Taliban minister defends closing universities to women as global backlash grows

Taliban minister defends closing universities to women as global backlash grows

KABUL (Reuters) – Afghanistan’s Taliban-led government said on Thursday it had closed universities to women, in part because female students failed to conform to their interpretation of the Islamic dress code, in a decision condemned around the world.

Female students were turned away from campus on Wednesday and the Higher Education Department said their access would be suspended “until further notice”. The move drew strong condemnation from foreign governments and criticism from some Afghans, sparking protests in Afghan cities.

US Secretary of State Antony Blinken said the Taliban were trying to condemn Afghan women “to a dark future without opportunities” by barring them from attending universities.

Acting Minister of Higher Education Nida Mohammad Nadim told Afghan state broadcaster RTA in his initial comments on the matter that several reasons led to the decision, including female students not wearing appropriate Islamic dress and interactions between students of different genders.

“They didn’t adhere to hijab (Islamic dress code for women), they came with the clothes that most women wear to go to a wedding,” he said.

Blinken urged the Taliban to reverse the ban.

“We are currently working on this with other countries. There will be costs if this is not reversed,” the US Secretary of State said at a news conference, declining to give details. “We will pursue them with allies and partners.”

US-led forces withdrew from Afghanistan in August 2021 after 20 years of war as the previous Western-backed government collapsed and militants enforcing a strict interpretation of Islam seized Kabul.

Since the Taliban took power, students and professors say university classes have been segregated by gender and female students have adjusted their clothing to comply with instructions such as covering their faces and wearing dark colors.

Dozens of women gathered outside Kabul University on Thursday to protest in the capital’s first major public demonstration since the decision.

The university minister said in his interview that the Taliban had “begged the world not to interfere in our affairs.”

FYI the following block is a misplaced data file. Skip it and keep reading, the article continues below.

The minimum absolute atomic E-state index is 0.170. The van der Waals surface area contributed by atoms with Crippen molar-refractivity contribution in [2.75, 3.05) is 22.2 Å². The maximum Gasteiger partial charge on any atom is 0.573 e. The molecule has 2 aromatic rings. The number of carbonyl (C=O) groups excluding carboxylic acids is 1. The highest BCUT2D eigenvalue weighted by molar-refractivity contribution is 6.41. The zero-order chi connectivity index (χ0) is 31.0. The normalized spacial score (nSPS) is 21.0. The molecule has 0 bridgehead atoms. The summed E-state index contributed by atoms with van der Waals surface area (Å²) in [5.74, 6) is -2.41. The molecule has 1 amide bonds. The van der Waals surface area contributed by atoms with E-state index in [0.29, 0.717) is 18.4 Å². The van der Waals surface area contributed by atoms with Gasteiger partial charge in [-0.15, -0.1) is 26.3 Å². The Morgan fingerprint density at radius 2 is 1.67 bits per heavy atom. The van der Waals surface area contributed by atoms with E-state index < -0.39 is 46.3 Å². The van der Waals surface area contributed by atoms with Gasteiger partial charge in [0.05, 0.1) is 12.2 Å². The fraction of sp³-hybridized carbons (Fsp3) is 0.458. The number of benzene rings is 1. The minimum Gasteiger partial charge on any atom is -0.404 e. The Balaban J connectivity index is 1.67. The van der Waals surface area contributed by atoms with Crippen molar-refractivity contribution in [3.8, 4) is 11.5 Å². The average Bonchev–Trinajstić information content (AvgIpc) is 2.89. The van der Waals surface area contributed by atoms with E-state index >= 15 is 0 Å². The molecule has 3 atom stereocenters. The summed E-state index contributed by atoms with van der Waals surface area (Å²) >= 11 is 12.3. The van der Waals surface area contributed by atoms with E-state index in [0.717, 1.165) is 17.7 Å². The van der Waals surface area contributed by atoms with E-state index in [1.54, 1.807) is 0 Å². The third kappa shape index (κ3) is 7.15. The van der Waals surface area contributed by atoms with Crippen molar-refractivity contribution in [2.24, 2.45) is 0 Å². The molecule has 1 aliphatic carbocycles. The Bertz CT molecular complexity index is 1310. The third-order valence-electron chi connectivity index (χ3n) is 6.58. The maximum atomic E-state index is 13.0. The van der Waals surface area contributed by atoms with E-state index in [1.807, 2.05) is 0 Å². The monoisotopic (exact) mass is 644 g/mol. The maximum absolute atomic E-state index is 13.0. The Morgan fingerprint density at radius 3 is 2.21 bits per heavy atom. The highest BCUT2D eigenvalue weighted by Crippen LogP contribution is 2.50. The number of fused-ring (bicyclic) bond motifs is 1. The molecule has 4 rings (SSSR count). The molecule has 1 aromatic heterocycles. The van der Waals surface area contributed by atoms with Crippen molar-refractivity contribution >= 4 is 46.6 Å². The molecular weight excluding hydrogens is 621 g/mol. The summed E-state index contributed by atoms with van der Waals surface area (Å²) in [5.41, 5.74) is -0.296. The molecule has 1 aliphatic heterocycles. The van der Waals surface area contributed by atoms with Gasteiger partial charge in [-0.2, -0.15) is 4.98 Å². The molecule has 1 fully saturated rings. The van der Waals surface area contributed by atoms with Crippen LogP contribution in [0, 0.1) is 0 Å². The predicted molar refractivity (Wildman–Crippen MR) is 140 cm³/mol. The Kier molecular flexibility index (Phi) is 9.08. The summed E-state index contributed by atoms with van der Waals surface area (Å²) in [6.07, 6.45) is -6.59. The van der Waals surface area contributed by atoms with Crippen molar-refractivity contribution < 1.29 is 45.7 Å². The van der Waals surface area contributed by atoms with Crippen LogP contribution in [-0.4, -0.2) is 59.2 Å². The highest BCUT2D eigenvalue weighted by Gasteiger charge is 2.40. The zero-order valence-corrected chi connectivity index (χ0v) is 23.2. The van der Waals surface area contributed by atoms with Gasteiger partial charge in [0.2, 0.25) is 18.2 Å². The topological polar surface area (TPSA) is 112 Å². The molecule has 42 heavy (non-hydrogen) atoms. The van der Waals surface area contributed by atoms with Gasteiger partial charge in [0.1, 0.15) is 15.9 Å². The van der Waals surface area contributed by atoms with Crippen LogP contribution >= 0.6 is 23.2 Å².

Nadim said discussions about women’s education are ongoing.

The Taliban-led government had already drawn criticism, including from foreign governments, for failing to open higher girls’ schools by the start of the school year in March, a reversal of signals it would do.

In a sign of tighter enforcement of restrictions on teenage girls’ education, a letter from the Department of Education on Thursday directed all educational institutions not to allow girls over the 6th grade to enter their institutions.

Although high schools were closed in most provinces, some remained open and many tutoring centers and language courses were open to girls.

Nadim said religious education will remain open to female students.

In the capital, around 50 mostly female protesters gathered in front of Kabul University, holding up banners and chanting: “Education is our right, universities should be opened.”

Students at Nangahar University in eastern Afghanistan also protested the day before, and male medical students walked out of exams to protest the expulsion of their female classmates.

Large-scale protests have become rare in Afghanistan since the country was taken over by the Taliban, as they are often violently put down by security officials. The scattered protests are a sign of discontent that Taliban policies have provoked, supporters say.

On Thursday, the Group of Seven (G7) Wealthy Nations said in a statement condemning the Taliban’s decision on universities that gender persecution could constitute a crime against humanity.

Former US President George W. Bush, who ordered the US-led invasion of Afghanistan in the wake of al Qaeda’s attacks on the United States in 2001, and his wife Laura on Thursday spoke out against criticism of the ban and the Taliban’s treatment joined by women.

“Treating women as second-class citizens, depriving them of their universal human rights and denying them the opportunity to better themselves and their communities should cause outrage from all of us,” they said in a statement released on Twitter.

Nadim said the Taliban-led government respects women’s rights in accordance with Islamic law.

Diplomats say the backlash toward restrictions on women’s education is hampering the Taliban-led government’s efforts to seek formal recognition and lift sanctions that are hampering the economy.

(Reporting by Kabul Newsroom; additional reporting by Jonathan Landay in Washington; editing by Christian Schmollinger and Alistair Bell)

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